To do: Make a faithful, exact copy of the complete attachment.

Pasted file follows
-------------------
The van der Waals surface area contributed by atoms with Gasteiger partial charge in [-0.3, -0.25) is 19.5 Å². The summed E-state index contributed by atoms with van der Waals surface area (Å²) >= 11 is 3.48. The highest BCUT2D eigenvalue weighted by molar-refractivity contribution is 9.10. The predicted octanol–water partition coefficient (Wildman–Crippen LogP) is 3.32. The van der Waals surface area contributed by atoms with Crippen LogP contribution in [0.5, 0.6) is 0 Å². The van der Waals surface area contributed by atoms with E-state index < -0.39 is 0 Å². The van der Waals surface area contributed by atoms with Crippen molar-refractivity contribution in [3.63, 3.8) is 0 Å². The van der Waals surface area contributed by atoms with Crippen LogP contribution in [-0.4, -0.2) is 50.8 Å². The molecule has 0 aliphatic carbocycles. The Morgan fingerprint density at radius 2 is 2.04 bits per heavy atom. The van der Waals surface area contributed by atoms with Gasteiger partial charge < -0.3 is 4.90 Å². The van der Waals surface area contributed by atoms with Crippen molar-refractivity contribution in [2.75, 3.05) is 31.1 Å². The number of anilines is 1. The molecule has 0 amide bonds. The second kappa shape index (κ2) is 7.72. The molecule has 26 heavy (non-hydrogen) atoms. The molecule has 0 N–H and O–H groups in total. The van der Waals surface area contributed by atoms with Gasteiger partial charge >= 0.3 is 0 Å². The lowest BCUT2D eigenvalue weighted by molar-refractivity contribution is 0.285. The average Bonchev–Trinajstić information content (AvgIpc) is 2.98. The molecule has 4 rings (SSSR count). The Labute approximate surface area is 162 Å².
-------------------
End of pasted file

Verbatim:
The van der Waals surface area contributed by atoms with Gasteiger partial charge in [-0.3, -0.25) is 19.5 Å². The summed E-state index contributed by atoms with van der Waals surface area (Å²) >= 11 is 3.48. The highest BCUT2D eigenvalue weighted by molar-refractivity contribution is 9.10. The predicted octanol–water partition coefficient (Wildman–Crippen LogP) is 3.32. The van der Waals surface area contributed by atoms with Crippen LogP contribution in [0.5, 0.6) is 0 Å². The van der Waals surface area contributed by atoms with E-state index < -0.39 is 0 Å². The van der Waals surface area contributed by atoms with Crippen molar-refractivity contribution in [3.63, 3.8) is 0 Å². The van der Waals surface area contributed by atoms with Crippen LogP contribution in [-0.4, -0.2) is 50.8 Å². The molecule has 0 aliphatic carbocycles. The Morgan fingerprint density at radius 2 is 2.04 bits per heavy atom. The van der Waals surface area contributed by atoms with Gasteiger partial charge < -0.3 is 4.90 Å². The van der Waals surface area contributed by atoms with Crippen molar-refractivity contribution in [2.75, 3.05) is 31.1 Å². The number of anilines is 1. The molecule has 0 amide bonds. The second kappa shape index (κ2) is 7.72. The molecule has 26 heavy (non-hydrogen) atoms. The molecule has 0 N–H and O–H groups in total. The van der Waals surface area contributed by atoms with Gasteiger partial charge >= 0.3 is 0 Å². The lowest BCUT2D eigenvalue weighted by molar-refractivity contribution is 0.285. The average Bonchev–Trinajstić information content (AvgIpc) is 2.98. The molecule has 4 rings (SSSR count). The Labute approximate surface area is 162 Å².